The reasons for this are many: they are easy to write for, they don’t add to the special effects budget, and the sexual appeal of a sexbot does not need much explanation for the audience. In addition, sexbots create considerably less squeamish reactions in audiences than more mechanistic devices. It also means that the largest group of sex-related technology in the survey is not accessed through a visual interface but through a social interface: voice, gesture, and touch backed by some level of artificial intelligence.

The one exception to this rule is the LoveBot married to Mr. Universe in Serenity, but his remote control for her is only seen in passing.

In the TV series Buffy the Vampire Slayer, the lovelorn vampire Spike has a sexbot created specifically to indulge his sexual and domination fantasies of Buffy. In one scene, while they are engaged in foreplay, the Buffybot says to him, “Spike, I can’t help myself. I love you.” Spike, emboldened by the confession, replies, “You’re mine, Buffy.” After a pause the Buffybot asks, “Should I start this program over?” A troubled look crosses Spike’s face and he says, “Shh. You’re not a program. Don’t use that word. Just be Buffy.”

Lesson: Avoid reminding people of the simulation

Technology can be a good stand-in when the real thing isn’t available, but the point of simulation is verisimilitude—allowing a person to suspend his or her disbelief. Exposing the technological truth at the wrong time can draw attention back to the unavailability of the real thing, that the emotions may be ersatz, and seriously spoil the mood. With sexual technology in particular but virtual reality in general, designers should be aware of and respect the natural ebbs and flows of social momentum, and avoid exposing the technology at inopportune moments.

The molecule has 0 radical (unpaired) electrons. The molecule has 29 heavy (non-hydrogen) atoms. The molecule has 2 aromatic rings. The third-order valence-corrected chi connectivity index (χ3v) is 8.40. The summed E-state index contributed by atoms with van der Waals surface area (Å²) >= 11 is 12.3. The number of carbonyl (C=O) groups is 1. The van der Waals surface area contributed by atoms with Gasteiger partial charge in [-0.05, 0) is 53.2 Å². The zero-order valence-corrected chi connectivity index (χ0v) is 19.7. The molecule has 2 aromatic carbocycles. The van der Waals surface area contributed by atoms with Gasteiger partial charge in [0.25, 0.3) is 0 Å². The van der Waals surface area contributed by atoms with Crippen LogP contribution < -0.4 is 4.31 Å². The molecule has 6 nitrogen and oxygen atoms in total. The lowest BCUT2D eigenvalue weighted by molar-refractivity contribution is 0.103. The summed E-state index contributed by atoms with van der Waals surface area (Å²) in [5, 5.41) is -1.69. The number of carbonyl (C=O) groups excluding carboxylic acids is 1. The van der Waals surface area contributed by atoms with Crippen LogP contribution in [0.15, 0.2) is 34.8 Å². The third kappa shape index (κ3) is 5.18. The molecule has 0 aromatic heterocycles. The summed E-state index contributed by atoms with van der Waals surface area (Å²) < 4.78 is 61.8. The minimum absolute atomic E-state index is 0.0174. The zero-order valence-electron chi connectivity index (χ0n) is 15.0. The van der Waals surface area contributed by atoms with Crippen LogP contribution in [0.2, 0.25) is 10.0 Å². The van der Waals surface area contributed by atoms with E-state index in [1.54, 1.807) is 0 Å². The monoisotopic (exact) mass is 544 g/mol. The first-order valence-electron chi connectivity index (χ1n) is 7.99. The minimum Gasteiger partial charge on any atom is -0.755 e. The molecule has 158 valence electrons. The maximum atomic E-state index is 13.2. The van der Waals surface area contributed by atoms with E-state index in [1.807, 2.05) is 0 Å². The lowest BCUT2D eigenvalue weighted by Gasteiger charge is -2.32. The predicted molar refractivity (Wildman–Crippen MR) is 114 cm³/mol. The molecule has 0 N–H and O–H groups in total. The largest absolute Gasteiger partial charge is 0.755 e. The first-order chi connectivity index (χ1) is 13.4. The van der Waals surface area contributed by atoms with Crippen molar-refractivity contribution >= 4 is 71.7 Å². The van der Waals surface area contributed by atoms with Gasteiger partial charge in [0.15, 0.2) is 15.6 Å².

Virtual Partners

Sexbots are physical, but sex partners can be virtual as well. In the “Blood Fever” episode of Star Trek: Voyager, the Doctor prescribes a holodeck remedy to satisfy the pon farr sexual needs of the Vulcan crew member named Vorik, because there is no female Vulcan within light years.

In a similar plotline from the “Body and Soul” episode of the same series, the Vulcan, Tuvok, satisfies his pon farr urges and avoids philandering by having sex with a holodeck version of his wife, who is on the far side of the galaxy (Figure 13.9). In Star Trek: Deep Space Nine, the Ferengi merchant Quark often rents out holosuites for sexual purposes. These virtual partners are for all practical purposes the same as sexbots because, to the users, there is no sensory difference.

In The Matrix, Mouse salaciously assures Neo that he can arrange a more “intimate” experience between Neo and “the woman in the red dress,” who is a character seen in a virtual reality training program. We never see this offer accepted or fulfilled, but because the virtual reality is indistinguishable from a real world, we can assume that such an encounter would work almost exactly like one with a sexbot or in the holodeck.

Opportunity: Don’t dream it, be it

When sci-fi sex technology is virtual—as in Star Trek’s holodeck or the Matrix-like virtual reality called the Construct —- we see only virtual replacements for humans (or humanoid species).

Given the infinitely malleable nature of these systems, a much greater range of sexual experiences and expressions are possible. Could someone choose new shapes, like a swan, or a centaur, or a robot? Exactly how do you want your furry avatar to look?

Make it So: Interaction Design Lessons from Science Fiction